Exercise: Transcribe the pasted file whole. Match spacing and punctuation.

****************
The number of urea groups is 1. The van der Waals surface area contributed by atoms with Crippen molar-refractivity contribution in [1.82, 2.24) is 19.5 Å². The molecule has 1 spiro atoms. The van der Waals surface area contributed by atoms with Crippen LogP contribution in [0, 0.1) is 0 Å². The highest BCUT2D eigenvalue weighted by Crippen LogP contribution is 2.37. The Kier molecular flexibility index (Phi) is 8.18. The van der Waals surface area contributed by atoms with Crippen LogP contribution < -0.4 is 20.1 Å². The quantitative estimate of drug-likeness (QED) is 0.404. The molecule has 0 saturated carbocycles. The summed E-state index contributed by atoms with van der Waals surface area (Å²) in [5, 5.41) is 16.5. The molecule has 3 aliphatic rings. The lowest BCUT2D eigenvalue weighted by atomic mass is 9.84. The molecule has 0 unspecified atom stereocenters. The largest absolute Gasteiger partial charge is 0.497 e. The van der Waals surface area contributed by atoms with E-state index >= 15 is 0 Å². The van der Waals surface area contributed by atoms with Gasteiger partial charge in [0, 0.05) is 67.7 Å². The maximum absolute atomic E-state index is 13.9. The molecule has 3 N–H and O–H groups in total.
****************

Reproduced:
The number of urea groups is 1. The van der Waals surface area contributed by atoms with Crippen molar-refractivity contribution in [1.82, 2.24) is 19.5 Å². The molecule has 1 spiro atoms. The van der Waals surface area contributed by atoms with Crippen LogP contribution in [0, 0.1) is 0 Å². The highest BCUT2D eigenvalue weighted by Crippen LogP contribution is 2.37. The Kier molecular flexibility index (Phi) is 8.18. The van der Waals surface area contributed by atoms with Crippen LogP contribution < -0.4 is 20.1 Å². The quantitative estimate of drug-likeness (QED) is 0.404. The molecule has 0 saturated carbocycles. The summed E-state index contributed by atoms with van der Waals surface area (Å²) in [5, 5.41) is 16.5. The molecule has 3 aliphatic rings. The lowest BCUT2D eigenvalue weighted by atomic mass is 9.84. The molecule has 0 unspecified atom stereocenters. The largest absolute Gasteiger partial charge is 0.497 e. The van der Waals surface area contributed by atoms with E-state index >= 15 is 0 Å². The van der Waals surface area contributed by atoms with Gasteiger partial charge in [0, 0.05) is 67.7 Å². The maximum absolute atomic E-state index is 13.9. The molecule has 3 N–H and O–H groups in total.